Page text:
For these reasons, “possible care”, “conditional care” or “potential care” should be considered, rather than just “care”, and these concepts should be explained in more detail to patients to ensure that they understand the consent form they are asked to sign. These adjectives qualifying “care” are therefore of great importance, because a short-term individual benefit is for the moment, merely possible; in theory, trials are seeking to obtain long-term collective benefit. But can this “care modify the “theory”? Perhaps, and it might even be a good thing if it did, because the frequent inclusion of cancer patients in clinical trials necessitates a new strategy for communication between patients, clinicians, researchers and industry. We need to make use of ethical discussions about the content and form of IC, to find new ways of improving the patients’ understanding of their participation in clinical trials (Kelley et al. 2015; Kao et al. 2016) (Fig. 3).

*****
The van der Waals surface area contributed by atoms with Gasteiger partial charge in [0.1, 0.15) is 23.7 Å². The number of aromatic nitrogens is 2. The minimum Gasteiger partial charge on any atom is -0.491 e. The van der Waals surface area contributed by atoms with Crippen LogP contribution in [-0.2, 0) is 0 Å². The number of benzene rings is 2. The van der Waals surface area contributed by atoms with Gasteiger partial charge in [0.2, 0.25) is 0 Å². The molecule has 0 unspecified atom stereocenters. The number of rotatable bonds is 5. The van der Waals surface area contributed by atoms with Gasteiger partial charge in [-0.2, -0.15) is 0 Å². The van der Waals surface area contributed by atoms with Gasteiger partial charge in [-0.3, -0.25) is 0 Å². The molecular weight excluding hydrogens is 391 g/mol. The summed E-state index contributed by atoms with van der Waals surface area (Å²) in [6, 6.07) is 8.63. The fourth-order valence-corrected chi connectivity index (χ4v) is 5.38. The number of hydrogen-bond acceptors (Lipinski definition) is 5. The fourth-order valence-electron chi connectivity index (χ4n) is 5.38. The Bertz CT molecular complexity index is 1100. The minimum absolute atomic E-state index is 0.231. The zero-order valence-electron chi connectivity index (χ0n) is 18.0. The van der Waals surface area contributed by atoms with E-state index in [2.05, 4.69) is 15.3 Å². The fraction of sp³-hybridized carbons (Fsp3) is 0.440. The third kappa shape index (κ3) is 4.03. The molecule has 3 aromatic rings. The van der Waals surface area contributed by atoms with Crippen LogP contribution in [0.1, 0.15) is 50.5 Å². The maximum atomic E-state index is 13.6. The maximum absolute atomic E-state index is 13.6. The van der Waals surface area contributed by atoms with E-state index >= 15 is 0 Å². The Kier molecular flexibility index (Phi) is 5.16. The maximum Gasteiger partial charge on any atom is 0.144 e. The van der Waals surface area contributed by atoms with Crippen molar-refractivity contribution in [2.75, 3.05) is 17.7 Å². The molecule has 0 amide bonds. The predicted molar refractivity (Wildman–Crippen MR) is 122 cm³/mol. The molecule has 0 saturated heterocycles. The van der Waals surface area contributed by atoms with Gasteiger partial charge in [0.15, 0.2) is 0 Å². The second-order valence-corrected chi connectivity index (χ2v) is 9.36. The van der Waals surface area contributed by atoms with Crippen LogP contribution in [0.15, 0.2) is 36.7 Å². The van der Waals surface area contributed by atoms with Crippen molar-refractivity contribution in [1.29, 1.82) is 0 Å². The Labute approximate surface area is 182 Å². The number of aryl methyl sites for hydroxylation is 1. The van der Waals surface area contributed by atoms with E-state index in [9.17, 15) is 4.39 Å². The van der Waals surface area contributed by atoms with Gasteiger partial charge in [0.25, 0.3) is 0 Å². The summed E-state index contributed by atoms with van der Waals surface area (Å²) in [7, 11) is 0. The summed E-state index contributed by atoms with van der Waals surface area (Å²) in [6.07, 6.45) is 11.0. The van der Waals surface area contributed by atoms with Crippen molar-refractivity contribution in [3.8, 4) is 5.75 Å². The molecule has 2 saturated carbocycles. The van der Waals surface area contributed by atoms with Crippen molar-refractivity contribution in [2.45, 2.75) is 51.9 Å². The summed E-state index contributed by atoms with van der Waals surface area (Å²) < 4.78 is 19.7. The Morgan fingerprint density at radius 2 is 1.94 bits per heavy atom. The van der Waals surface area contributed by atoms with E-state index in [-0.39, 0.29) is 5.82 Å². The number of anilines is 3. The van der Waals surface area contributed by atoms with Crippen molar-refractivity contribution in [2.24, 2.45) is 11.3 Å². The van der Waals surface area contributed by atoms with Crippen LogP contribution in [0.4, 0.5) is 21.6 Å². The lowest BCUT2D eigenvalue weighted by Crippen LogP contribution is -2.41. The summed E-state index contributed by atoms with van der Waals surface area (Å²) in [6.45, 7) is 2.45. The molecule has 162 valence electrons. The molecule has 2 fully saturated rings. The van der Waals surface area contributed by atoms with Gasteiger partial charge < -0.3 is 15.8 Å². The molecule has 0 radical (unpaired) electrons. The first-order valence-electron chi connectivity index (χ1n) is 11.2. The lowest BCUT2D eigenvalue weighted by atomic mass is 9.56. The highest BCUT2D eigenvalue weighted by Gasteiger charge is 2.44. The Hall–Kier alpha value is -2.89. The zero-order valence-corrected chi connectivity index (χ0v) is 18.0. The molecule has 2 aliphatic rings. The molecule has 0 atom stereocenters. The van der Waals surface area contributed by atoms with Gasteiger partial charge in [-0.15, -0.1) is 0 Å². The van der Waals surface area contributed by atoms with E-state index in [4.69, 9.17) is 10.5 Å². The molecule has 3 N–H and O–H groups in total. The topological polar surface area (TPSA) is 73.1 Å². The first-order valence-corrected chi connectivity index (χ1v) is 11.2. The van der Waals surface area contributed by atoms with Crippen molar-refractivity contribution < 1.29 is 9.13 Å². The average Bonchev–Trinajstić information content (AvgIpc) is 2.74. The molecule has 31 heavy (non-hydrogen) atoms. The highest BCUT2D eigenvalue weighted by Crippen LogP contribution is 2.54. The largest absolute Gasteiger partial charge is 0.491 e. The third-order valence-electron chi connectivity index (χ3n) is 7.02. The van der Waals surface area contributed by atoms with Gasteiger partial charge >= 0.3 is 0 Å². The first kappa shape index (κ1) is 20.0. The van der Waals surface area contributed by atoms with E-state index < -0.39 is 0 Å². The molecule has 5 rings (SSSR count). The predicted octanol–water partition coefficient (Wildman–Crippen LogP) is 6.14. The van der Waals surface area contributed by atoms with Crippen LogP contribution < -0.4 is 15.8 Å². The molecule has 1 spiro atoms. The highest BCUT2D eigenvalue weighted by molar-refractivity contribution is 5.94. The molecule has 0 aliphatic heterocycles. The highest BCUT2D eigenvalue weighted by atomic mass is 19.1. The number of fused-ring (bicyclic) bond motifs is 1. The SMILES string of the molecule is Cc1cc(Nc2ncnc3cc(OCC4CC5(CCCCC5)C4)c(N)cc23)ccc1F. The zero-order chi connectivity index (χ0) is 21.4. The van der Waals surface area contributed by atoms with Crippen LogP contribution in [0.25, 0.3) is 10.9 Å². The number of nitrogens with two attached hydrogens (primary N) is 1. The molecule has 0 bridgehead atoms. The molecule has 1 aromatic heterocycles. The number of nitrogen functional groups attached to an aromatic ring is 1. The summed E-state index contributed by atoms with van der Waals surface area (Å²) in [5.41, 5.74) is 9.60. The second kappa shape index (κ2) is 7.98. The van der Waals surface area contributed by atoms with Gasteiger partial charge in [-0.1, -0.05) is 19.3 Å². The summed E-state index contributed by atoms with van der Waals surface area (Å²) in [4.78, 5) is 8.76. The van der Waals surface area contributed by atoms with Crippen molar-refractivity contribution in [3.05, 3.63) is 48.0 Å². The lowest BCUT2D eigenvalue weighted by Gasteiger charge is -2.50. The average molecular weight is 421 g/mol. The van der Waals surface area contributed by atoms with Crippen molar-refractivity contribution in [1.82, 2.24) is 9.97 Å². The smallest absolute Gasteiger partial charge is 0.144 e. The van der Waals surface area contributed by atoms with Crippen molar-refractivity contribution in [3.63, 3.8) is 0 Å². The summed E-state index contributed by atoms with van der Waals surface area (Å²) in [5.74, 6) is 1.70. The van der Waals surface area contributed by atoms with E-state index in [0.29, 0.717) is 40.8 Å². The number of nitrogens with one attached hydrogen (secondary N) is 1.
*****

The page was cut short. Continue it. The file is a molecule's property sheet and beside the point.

The publication of the first draft sequence of the human genome (Lander et al. 2001; Venter et al. 2001), and its completion by the Human Genome Project marked an increase in the strategic importance of DNA banking and data collection. In the past, biological samples were stored in a single laboratory, but large collections of DNA samples are becoming increasingly common in human genetics (Thornton et al. 2005). DNA can be obtained from a number of potential sources, including the blood, the cell and tissue banks of hospitals and academic research centers, and it has been estimated that there are already several hundred million biological samples stored in such repositories (Swede et al. 2007).

Biobanks are becoming increasingly important for the establishment of research infrastructures (Castillo-Pelayo et al. 2015), and the systematization of NGS, clinical trials and retrospective studies in cancer may render these repositories of even greater importance, through a cyclic phenomenon. As more clinical trials are set up and more patients have their DNA sequenced, there will be more biological samples, genetic data and clinical information stored in biobanks, leading to more retrospective studies being carried out and more clinical trials being designed.